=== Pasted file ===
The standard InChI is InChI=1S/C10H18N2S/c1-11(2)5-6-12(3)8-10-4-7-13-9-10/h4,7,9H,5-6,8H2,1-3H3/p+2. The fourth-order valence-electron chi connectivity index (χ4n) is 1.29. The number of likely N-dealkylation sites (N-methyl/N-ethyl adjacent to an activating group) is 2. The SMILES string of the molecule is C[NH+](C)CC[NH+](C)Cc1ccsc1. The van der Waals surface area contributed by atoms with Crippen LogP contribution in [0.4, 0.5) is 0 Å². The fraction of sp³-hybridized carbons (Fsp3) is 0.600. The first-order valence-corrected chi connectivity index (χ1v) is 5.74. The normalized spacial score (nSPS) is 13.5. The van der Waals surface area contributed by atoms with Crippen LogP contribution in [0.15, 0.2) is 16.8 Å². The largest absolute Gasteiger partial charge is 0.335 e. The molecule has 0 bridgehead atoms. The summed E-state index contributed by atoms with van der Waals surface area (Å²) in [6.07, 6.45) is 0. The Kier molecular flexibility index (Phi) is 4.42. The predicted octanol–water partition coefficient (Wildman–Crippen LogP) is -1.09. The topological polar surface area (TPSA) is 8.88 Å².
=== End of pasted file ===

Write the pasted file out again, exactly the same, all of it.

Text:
The standard InChI is InChI=1S/C10H18N2S/c1-11(2)5-6-12(3)8-10-4-7-13-9-10/h4,7,9H,5-6,8H2,1-3H3/p+2. The fourth-order valence-electron chi connectivity index (χ4n) is 1.29. The number of likely N-dealkylation sites (N-methyl/N-ethyl adjacent to an activating group) is 2. The SMILES string of the molecule is C[NH+](C)CC[NH+](C)Cc1ccsc1. The van der Waals surface area contributed by atoms with Crippen LogP contribution in [0.4, 0.5) is 0 Å². The fraction of sp³-hybridized carbons (Fsp3) is 0.600. The first-order valence-corrected chi connectivity index (χ1v) is 5.74. The normalized spacial score (nSPS) is 13.5. The van der Waals surface area contributed by atoms with Crippen LogP contribution in [0.15, 0.2) is 16.8 Å². The largest absolute Gasteiger partial charge is 0.335 e. The molecule has 0 bridgehead atoms. The summed E-state index contributed by atoms with van der Waals surface area (Å²) in [6.07, 6.45) is 0. The Kier molecular flexibility index (Phi) is 4.42. The predicted octanol–water partition coefficient (Wildman–Crippen LogP) is -1.09. The topological polar surface area (TPSA) is 8.88 Å².